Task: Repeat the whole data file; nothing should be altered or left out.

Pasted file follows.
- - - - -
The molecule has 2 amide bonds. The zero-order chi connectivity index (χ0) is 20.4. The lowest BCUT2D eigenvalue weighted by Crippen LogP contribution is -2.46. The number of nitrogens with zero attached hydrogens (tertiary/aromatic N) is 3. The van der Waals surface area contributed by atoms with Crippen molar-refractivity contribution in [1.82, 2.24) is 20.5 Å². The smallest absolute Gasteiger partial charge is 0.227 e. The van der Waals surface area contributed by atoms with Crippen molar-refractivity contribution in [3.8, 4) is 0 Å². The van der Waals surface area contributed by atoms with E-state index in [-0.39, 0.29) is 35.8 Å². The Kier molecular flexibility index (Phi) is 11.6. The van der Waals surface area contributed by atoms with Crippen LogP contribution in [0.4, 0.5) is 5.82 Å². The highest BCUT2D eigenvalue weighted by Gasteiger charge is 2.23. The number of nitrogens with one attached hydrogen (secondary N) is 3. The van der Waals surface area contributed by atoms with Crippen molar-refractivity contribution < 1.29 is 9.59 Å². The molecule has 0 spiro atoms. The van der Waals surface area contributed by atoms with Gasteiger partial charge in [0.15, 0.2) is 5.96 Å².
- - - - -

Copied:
The molecule has 2 amide bonds. The zero-order chi connectivity index (χ0) is 20.4. The lowest BCUT2D eigenvalue weighted by Crippen LogP contribution is -2.46. The number of nitrogens with zero attached hydrogens (tertiary/aromatic N) is 3. The van der Waals surface area contributed by atoms with Crippen molar-refractivity contribution in [1.82, 2.24) is 20.5 Å². The smallest absolute Gasteiger partial charge is 0.227 e. The van der Waals surface area contributed by atoms with Crippen molar-refractivity contribution in [3.8, 4) is 0 Å². The van der Waals surface area contributed by atoms with E-state index in [-0.39, 0.29) is 35.8 Å². The Kier molecular flexibility index (Phi) is 11.6. The van der Waals surface area contributed by atoms with Crippen LogP contribution in [0.4, 0.5) is 5.82 Å². The highest BCUT2D eigenvalue weighted by Gasteiger charge is 2.23. The number of nitrogens with one attached hydrogen (secondary N) is 3. The van der Waals surface area contributed by atoms with Crippen molar-refractivity contribution < 1.29 is 9.59 Å². The molecule has 0 spiro atoms. The van der Waals surface area contributed by atoms with Gasteiger partial charge in [0.15, 0.2) is 5.96 Å².